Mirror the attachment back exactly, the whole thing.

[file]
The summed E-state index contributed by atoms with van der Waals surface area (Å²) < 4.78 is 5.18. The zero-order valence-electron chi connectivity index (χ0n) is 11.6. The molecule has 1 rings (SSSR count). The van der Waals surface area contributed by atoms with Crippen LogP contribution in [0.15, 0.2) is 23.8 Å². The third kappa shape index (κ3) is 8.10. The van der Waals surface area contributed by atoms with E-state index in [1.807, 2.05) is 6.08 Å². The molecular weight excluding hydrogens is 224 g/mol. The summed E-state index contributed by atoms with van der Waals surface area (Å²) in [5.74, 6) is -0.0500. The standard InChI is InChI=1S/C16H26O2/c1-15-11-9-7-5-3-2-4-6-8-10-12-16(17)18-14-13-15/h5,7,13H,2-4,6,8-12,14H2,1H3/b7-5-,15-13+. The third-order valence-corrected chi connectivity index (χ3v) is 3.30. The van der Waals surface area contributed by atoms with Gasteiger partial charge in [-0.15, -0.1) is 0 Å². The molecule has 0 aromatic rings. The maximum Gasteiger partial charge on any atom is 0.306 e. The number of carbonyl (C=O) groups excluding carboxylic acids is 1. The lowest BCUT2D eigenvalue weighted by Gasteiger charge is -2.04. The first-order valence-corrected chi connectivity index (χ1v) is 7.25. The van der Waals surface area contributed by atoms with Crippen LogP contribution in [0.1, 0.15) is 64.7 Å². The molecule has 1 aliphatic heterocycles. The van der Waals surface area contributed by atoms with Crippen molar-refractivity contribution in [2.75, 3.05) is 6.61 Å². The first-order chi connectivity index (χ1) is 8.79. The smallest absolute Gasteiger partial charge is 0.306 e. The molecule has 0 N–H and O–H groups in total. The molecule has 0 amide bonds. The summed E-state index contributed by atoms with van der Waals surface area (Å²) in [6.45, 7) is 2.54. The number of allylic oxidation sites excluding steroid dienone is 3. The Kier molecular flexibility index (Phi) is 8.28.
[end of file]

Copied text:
The summed E-state index contributed by atoms with van der Waals surface area (Å²) < 4.78 is 5.18. The zero-order valence-electron chi connectivity index (χ0n) is 11.6. The molecule has 1 rings (SSSR count). The van der Waals surface area contributed by atoms with Crippen LogP contribution in [0.15, 0.2) is 23.8 Å². The third kappa shape index (κ3) is 8.10. The van der Waals surface area contributed by atoms with E-state index in [1.807, 2.05) is 6.08 Å². The molecular weight excluding hydrogens is 224 g/mol. The summed E-state index contributed by atoms with van der Waals surface area (Å²) in [5.74, 6) is -0.0500. The standard InChI is InChI=1S/C16H26O2/c1-15-11-9-7-5-3-2-4-6-8-10-12-16(17)18-14-13-15/h5,7,13H,2-4,6,8-12,14H2,1H3/b7-5-,15-13+. The third-order valence-corrected chi connectivity index (χ3v) is 3.30. The van der Waals surface area contributed by atoms with Gasteiger partial charge in [-0.15, -0.1) is 0 Å². The molecule has 0 aromatic rings. The maximum Gasteiger partial charge on any atom is 0.306 e. The number of carbonyl (C=O) groups excluding carboxylic acids is 1. The lowest BCUT2D eigenvalue weighted by Gasteiger charge is -2.04. The first-order valence-corrected chi connectivity index (χ1v) is 7.25. The van der Waals surface area contributed by atoms with Crippen LogP contribution in [0.1, 0.15) is 64.7 Å². The molecule has 1 aliphatic heterocycles. The van der Waals surface area contributed by atoms with Crippen molar-refractivity contribution in [2.75, 3.05) is 6.61 Å². The first-order chi connectivity index (χ1) is 8.79. The smallest absolute Gasteiger partial charge is 0.306 e. The molecule has 0 N–H and O–H groups in total. The molecule has 0 amide bonds. The summed E-state index contributed by atoms with van der Waals surface area (Å²) in [6.45, 7) is 2.54. The number of allylic oxidation sites excluding steroid dienone is 3. The Kier molecular flexibility index (Phi) is 8.28.